Sophomore Switch, by Abby McDonald, was a quick, enjoyable teen read.
Dubbed “chick lit” by some, this book followed two sophomore girls in college who switch places through an exchange program to try out new lives. Emily, the studious control-freak from Britain, trades places with Tasha, a girl recovering from partying too hard in California. Both girls were accepted at the last minute into the program, and neither received the school they were expecting.
Emily tried to escape a bad break up and an overbearing father, and although she was disappointed not to have been placed at an Ivy League school, she was ready for a chance to loosen up in California. She was placed in all of Tasha’s classes and although she thinks being a film major is not challenging in the least, she is surprised to find herself enjoying writing scripts and directing a movie for a class project. Her partner for the project happens to be a very cute boy…who is her new roommate’s ex-boyfriend. She tries to navigate the California dating scene and on the way, learns how to follow her own dreams, not the pressure from her family.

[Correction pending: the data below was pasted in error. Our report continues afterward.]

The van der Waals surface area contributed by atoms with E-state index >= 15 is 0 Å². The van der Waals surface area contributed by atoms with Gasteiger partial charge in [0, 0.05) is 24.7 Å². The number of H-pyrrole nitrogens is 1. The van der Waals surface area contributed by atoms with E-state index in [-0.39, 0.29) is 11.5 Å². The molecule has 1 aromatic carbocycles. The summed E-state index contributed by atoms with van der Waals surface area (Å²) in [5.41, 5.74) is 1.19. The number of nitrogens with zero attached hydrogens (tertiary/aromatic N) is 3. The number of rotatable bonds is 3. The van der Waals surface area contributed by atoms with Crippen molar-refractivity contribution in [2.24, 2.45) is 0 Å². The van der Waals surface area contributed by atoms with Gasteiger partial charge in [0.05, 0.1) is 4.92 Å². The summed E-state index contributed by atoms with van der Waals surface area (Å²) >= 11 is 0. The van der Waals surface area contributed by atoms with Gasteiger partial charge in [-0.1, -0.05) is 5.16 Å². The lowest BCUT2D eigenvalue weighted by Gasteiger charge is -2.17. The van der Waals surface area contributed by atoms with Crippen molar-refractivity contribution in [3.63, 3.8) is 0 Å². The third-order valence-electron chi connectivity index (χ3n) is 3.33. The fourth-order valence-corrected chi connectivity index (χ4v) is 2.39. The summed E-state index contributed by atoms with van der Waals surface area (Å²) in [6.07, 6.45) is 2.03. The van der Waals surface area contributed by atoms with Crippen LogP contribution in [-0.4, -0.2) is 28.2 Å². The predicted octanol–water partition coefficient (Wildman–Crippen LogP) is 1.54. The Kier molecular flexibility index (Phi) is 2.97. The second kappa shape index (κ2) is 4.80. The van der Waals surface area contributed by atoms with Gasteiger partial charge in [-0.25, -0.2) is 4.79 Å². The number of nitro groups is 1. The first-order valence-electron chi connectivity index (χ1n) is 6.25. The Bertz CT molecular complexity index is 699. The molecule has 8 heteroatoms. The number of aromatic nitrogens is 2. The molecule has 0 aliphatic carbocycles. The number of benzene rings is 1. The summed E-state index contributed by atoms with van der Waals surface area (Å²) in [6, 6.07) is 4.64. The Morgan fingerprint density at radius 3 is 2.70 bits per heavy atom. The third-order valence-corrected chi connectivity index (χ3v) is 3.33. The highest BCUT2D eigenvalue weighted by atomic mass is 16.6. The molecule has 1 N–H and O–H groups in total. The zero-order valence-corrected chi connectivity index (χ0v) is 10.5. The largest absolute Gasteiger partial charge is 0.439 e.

Tasha was a crazy partier in California, running away after an embarrassing incident caught on camera with a teen celebrity. She feels like she’s in a different world in Oxford and must learn how to navigate heavy textbooks write essays in a single day. Under the guidance of a professor who, if you’re lucky, will give you a C, Tasha joins a group on campus to save the local women’s center. Her cute tutor helps her in classes and she starts to find her own way in this foreign world, discovering that maybe she doesn’t always need a boy at her side or a party on Friday night to look forward to.
In the end, the emails exchanged between Tasha and Emily bring them together at the end of their semesters to talk about how much they’ve changed. They both have learned more about who they want to be, and look forward to their next years in college.
This book was a quick read and fun to follow. Although there was not a lot of depth and the story was fairly predictable, it was a good summer story. I would recommend this to anyone who likes teen fiction and stories about changing in college.